# Pseudo Palindromic Paths in a Binary Tree

## Problem Statement

Given a binary tree where node values are digits from 1 to 9. A path in the binary tree is said to be pseudo-palindromic if at least one permutation of the node values in the path is a palindrome.

Note: The node values of a path form a palindrome if at most one digit has an odd frequency (parity).

Return the number of pseudo-palindromic paths going from the root node to the leaf nodes.

### Example 1:

Input: root = [2,3,1,3,1,null,1]

Output: 2

Explanation: The figure above represents the given binary tree. There are three paths going from the root node to the leaf nodes: the red path [2,3,3], the green path [2,1,1], and the path [2,3,1]. Among these paths, only the red path and green path are pseudo-palindromic paths since the red path [2,3,3] can be rearranged in [3,2,3] (palindrome) and the green path [2,1,1] can be rearranged in [1,2,1] (palindrome).

### Example 2:

Input: root = [2,1,1,1,3,null,null,null,null,null,1]

Output: 1

Explanation: The figure above represents the given binary tree. There are three paths going from the root node to the leaf nodes: the green path [2,1,1], the path [2,1,3,1], and the path [2,1]. Among these paths, only the green path is pseudo-palindromic since [2,1,1] can be rearranged in [1,2,1] (palindrome).

### Example 3:

Input: root = 

Output: 1

### Constraints:

• The number of nodes in the tree is in the range [1, 105].
• 1 <= Node.val <= 9

Disclaimer: Before proceeding forward towards the solution it is recommended to try first!!

## Intuition

The given problem statement can be divided into two subproblems:

• Traverse the tree to build root-to-leaf paths.
• For every root to leaf path, check if the nodes form a pseudo palindromic path.

The problem looks a bit difficult but if we closely think, it is rather an easy problem. Let’s look at intuition diving into the problem.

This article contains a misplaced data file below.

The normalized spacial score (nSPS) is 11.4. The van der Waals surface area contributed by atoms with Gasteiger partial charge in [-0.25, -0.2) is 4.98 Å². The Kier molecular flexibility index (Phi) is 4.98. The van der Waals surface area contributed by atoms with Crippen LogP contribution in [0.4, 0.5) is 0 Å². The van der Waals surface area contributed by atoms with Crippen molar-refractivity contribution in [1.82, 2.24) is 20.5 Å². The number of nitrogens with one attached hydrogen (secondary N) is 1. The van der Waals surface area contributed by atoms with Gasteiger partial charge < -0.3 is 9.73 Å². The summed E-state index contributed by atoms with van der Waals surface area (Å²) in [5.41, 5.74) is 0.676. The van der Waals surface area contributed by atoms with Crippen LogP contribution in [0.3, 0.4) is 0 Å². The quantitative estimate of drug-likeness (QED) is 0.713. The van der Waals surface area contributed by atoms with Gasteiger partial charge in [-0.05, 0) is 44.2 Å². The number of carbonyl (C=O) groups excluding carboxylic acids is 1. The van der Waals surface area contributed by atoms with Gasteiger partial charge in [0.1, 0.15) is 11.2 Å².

As mentioned in the problem statement that a root to leaf path is a palindrome only if at most one of the node has an odd frequency (parity). We can easily check this by traversing the tree from root to leaf and keeping a track of the frequencies of nodes in the current path. As soon as we reach the bottom (leaf node) we can check the frequencies to see if only at most one of the nodes has an odd frequency. If yes, then we can say it is a palindromic path else it is not a palindromic path.

Brainstorm🤔: Can we figure out a way to compute the parity on the fly instead of capturing the frequencies?

## Approach

There are two approaches to solving the problem:

• Using Dictionary: The first one is simply keeping a track of frequencies on the go traversing from root to leaf and checking them at the leaf node for the palindromic path.
• Using Bit Manipulation: This approach is also similar to the previous approach, the only difference is in order to minimize the space complexity we will calculate the parity on the fly using Bitwise XOR and Left Shift operation. Left shift operator will be used to define the bit and XOR to compute the digit frequency. Whenever we are on the leaf node we will check for a palindromic sequence using Bitwise AND.

## Using Dictionary

• In order to traverse through the given tree we will use preorder traversal.
• As in the problem statement it is mentioned that the node values ranges from 0 to 9 therefore, In order to capture the frequencies we will use an array of size 9. Here, every element in the array will store the frequency of element at it’s index.
• We keep on increment array[node] for every node we traverse. If we do not have a left or a right child we check within the array if there is at most one element with odd frequency. If yes, we return the answer as 1 else 0.
• Finally, if the current node is not a leaf node we return the submission of results obtained from it’s left and right child.

• T(n): O(n)
• S(n): O(n)

## Using Bit Manipulation

• Again, we will use preorder traversal to traverse the tree.
• Here in order to calculate the parity on the fly, we will use Left Shift to define the digit and XOR for the frequency. The idea is is to keep the frequency of digit 1 in the first bit, 2 in the second bit, etc.
• Let’s understand what (1 << i) means. It means shifting ‘1’ ‘i’ bits to the left. In other words it is just 2 ^ i.
• We can use (1 << i) to set the appearance of digit i and in order to count the odd frequency, we can use XOR properties. Therefore, if the i-bit is set, then digit i has an odd frequency.
• If a digit appears even number of times, the bit at the end will be 0. (x ^ x = 0)
• If a digit appears odd number of times, the bit at the will be 1. (x ^ x ^ x = (x ^ x) ^ x = 0 ^ x = x)
• If i-bit is set in path variable, that means digit ‘i’ has an odd frequency. Therefore, the number of 1’s in path variable equals to the number of digits with an odd frequency. However, we only want at most one digit that has an odd frequency. To achieve this we can use the bit trick (path & (path-1)) to remove the rightmost set bit. If the result is 0, that means we have at most one digit that has an odd frequncy. Therefore, add one to ans.

• T(n): O(n)
• S(n): O(h)